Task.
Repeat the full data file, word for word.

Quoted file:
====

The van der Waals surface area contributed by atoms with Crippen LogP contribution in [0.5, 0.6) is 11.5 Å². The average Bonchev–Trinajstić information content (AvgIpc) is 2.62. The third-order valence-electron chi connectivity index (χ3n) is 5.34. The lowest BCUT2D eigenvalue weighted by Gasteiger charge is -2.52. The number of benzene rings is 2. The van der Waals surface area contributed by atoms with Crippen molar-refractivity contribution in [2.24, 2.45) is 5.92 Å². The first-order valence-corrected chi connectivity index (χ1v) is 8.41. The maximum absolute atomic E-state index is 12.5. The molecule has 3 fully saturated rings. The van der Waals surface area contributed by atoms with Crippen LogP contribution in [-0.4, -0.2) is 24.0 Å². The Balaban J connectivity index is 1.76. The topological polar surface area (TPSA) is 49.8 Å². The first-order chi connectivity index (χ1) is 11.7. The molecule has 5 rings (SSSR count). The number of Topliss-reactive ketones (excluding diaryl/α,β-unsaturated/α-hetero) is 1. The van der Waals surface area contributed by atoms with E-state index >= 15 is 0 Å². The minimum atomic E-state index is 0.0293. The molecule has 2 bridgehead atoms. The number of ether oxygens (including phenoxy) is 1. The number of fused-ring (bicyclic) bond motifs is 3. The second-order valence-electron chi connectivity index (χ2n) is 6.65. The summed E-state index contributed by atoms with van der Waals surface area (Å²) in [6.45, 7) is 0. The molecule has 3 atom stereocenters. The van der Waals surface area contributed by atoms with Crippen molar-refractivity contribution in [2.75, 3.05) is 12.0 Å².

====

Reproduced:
The van der Waals surface area contributed by atoms with Crippen LogP contribution in [0.5, 0.6) is 11.5 Å². The average Bonchev–Trinajstić information content (AvgIpc) is 2.62. The third-order valence-electron chi connectivity index (χ3n) is 5.34. The lowest BCUT2D eigenvalue weighted by Gasteiger charge is -2.52. The number of benzene rings is 2. The van der Waals surface area contributed by atoms with Crippen molar-refractivity contribution in [2.24, 2.45) is 5.92 Å². The first-order valence-corrected chi connectivity index (χ1v) is 8.41. The maximum absolute atomic E-state index is 12.5. The molecule has 3 fully saturated rings. The van der Waals surface area contributed by atoms with Crippen LogP contribution in [-0.4, -0.2) is 24.0 Å². The Balaban J connectivity index is 1.76. The topological polar surface area (TPSA) is 49.8 Å². The first-order chi connectivity index (χ1) is 11.7. The molecule has 5 rings (SSSR count). The number of Topliss-reactive ketones (excluding diaryl/α,β-unsaturated/α-hetero) is 1. The van der Waals surface area contributed by atoms with E-state index >= 15 is 0 Å². The minimum atomic E-state index is 0.0293. The molecule has 2 bridgehead atoms. The number of ether oxygens (including phenoxy) is 1. The number of fused-ring (bicyclic) bond motifs is 3. The second-order valence-electron chi connectivity index (χ2n) is 6.65. The summed E-state index contributed by atoms with van der Waals surface area (Å²) in [6.45, 7) is 0. The molecule has 3 atom stereocenters. The van der Waals surface area contributed by atoms with Crippen molar-refractivity contribution in [2.75, 3.05) is 12.0 Å².